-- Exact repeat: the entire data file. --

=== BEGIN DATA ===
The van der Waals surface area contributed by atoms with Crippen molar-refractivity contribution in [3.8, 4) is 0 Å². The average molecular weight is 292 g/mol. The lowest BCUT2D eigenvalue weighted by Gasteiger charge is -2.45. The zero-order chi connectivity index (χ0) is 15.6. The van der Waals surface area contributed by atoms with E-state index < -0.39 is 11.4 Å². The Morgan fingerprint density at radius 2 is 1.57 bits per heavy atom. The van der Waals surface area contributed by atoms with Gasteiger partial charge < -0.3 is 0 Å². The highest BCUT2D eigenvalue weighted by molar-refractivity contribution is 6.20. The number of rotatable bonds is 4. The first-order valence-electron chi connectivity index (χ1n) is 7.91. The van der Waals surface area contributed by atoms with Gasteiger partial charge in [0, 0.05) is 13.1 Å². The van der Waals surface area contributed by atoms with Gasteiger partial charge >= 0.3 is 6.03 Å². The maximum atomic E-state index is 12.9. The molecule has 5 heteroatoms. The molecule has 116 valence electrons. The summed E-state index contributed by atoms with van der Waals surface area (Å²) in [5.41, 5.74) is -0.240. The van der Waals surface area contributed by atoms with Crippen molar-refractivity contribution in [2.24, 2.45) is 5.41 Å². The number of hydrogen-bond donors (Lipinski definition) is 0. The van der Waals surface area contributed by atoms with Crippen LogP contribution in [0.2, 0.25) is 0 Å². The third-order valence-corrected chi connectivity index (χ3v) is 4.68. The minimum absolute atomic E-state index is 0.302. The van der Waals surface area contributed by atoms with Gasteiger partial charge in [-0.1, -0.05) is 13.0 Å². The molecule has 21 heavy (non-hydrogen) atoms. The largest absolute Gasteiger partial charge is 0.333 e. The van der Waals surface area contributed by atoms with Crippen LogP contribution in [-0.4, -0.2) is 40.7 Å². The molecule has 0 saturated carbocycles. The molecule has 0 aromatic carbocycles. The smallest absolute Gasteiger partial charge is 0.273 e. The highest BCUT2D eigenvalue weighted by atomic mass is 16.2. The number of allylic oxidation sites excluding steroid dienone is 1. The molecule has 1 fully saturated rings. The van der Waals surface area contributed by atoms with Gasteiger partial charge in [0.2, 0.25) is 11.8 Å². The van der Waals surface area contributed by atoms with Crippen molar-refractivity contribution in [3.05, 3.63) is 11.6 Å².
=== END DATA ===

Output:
The van der Waals surface area contributed by atoms with Crippen molar-refractivity contribution in [3.8, 4) is 0 Å². The average molecular weight is 292 g/mol. The lowest BCUT2D eigenvalue weighted by Gasteiger charge is -2.45. The zero-order chi connectivity index (χ0) is 15.6. The van der Waals surface area contributed by atoms with E-state index < -0.39 is 11.4 Å². The Morgan fingerprint density at radius 2 is 1.57 bits per heavy atom. The van der Waals surface area contributed by atoms with Gasteiger partial charge < -0.3 is 0 Å². The highest BCUT2D eigenvalue weighted by molar-refractivity contribution is 6.20. The number of rotatable bonds is 4. The first-order valence-electron chi connectivity index (χ1n) is 7.91. The van der Waals surface area contributed by atoms with Gasteiger partial charge in [0, 0.05) is 13.1 Å². The van der Waals surface area contributed by atoms with Gasteiger partial charge >= 0.3 is 6.03 Å². The maximum atomic E-state index is 12.9. The molecule has 5 heteroatoms. The molecule has 116 valence electrons. The summed E-state index contributed by atoms with van der Waals surface area (Å²) in [5.41, 5.74) is -0.240. The van der Waals surface area contributed by atoms with Crippen molar-refractivity contribution in [2.24, 2.45) is 5.41 Å². The number of hydrogen-bond donors (Lipinski definition) is 0. The van der Waals surface area contributed by atoms with Crippen LogP contribution in [0.2, 0.25) is 0 Å². The third-order valence-corrected chi connectivity index (χ3v) is 4.68. The minimum absolute atomic E-state index is 0.302. The van der Waals surface area contributed by atoms with Gasteiger partial charge in [-0.1, -0.05) is 13.0 Å². The molecule has 21 heavy (non-hydrogen) atoms. The largest absolute Gasteiger partial charge is 0.333 e. The van der Waals surface area contributed by atoms with Crippen LogP contribution in [-0.4, -0.2) is 40.7 Å². The molecule has 0 saturated carbocycles. The molecule has 0 aromatic carbocycles. The smallest absolute Gasteiger partial charge is 0.273 e. The highest BCUT2D eigenvalue weighted by atomic mass is 16.2. The number of allylic oxidation sites excluding steroid dienone is 1. The molecule has 1 fully saturated rings. The van der Waals surface area contributed by atoms with Gasteiger partial charge in [0.2, 0.25) is 11.8 Å². The van der Waals surface area contributed by atoms with Crippen molar-refractivity contribution in [3.05, 3.63) is 11.6 Å².